The amount of time a celebrity has spent touching an object affects the price it fetches at auction, scientists say.
The research shows that contagion – the idea that objects absorb people’s qualities – has an effect in the real world
“Contagion is a form of magical thinking in which people believe that a person’s immaterial qualities or essence can be transferred to an object through physical contact,” write George E. Newmana and Paul Bloomb of Yale University.
They looked at how this belief influences the sale of celebrity memorabilia.
They crunched data from high profile auctions and found that people’s expectations about the amount of physical contact between the object and the celebrity positively predicts the final bids for items.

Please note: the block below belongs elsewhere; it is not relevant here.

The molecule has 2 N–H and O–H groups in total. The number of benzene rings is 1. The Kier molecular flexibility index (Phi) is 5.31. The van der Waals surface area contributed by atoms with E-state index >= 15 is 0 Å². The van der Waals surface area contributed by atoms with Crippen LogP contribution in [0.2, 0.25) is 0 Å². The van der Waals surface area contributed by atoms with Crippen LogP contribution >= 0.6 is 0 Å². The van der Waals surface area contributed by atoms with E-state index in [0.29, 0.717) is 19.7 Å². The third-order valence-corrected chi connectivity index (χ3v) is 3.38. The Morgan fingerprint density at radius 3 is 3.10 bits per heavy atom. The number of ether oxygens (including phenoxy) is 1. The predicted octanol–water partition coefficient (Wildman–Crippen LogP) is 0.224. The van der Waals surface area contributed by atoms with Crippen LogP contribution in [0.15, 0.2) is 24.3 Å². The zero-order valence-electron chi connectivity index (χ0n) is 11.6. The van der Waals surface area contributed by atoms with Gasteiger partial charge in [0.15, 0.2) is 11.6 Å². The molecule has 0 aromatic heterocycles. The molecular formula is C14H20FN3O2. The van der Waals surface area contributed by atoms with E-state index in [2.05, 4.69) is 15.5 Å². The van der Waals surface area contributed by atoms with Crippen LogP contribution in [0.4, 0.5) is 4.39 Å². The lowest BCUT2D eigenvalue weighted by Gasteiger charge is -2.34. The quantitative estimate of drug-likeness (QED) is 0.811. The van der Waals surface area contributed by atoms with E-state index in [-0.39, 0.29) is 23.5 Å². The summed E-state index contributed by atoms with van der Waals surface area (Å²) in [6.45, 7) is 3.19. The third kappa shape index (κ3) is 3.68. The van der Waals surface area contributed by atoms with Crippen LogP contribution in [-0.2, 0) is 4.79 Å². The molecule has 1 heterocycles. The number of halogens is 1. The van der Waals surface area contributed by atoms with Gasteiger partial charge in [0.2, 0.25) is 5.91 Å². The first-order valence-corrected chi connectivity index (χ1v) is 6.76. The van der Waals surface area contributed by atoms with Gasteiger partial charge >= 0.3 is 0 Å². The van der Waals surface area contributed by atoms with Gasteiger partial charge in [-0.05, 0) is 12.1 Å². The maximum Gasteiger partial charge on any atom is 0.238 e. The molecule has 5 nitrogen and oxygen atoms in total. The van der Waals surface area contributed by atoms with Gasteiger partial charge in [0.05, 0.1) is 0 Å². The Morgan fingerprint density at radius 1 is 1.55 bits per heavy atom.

For example, something belonging to well-liked people such former President John F. Kennedy would bring a lot more than for disliked people such as fraudster Bernard Madoff.
When asked to bid on a sweater owned by a well-liked celebrity, participants report that they would pay substantially less if it was cleaned before they received it.
The research is published today in PNAS.
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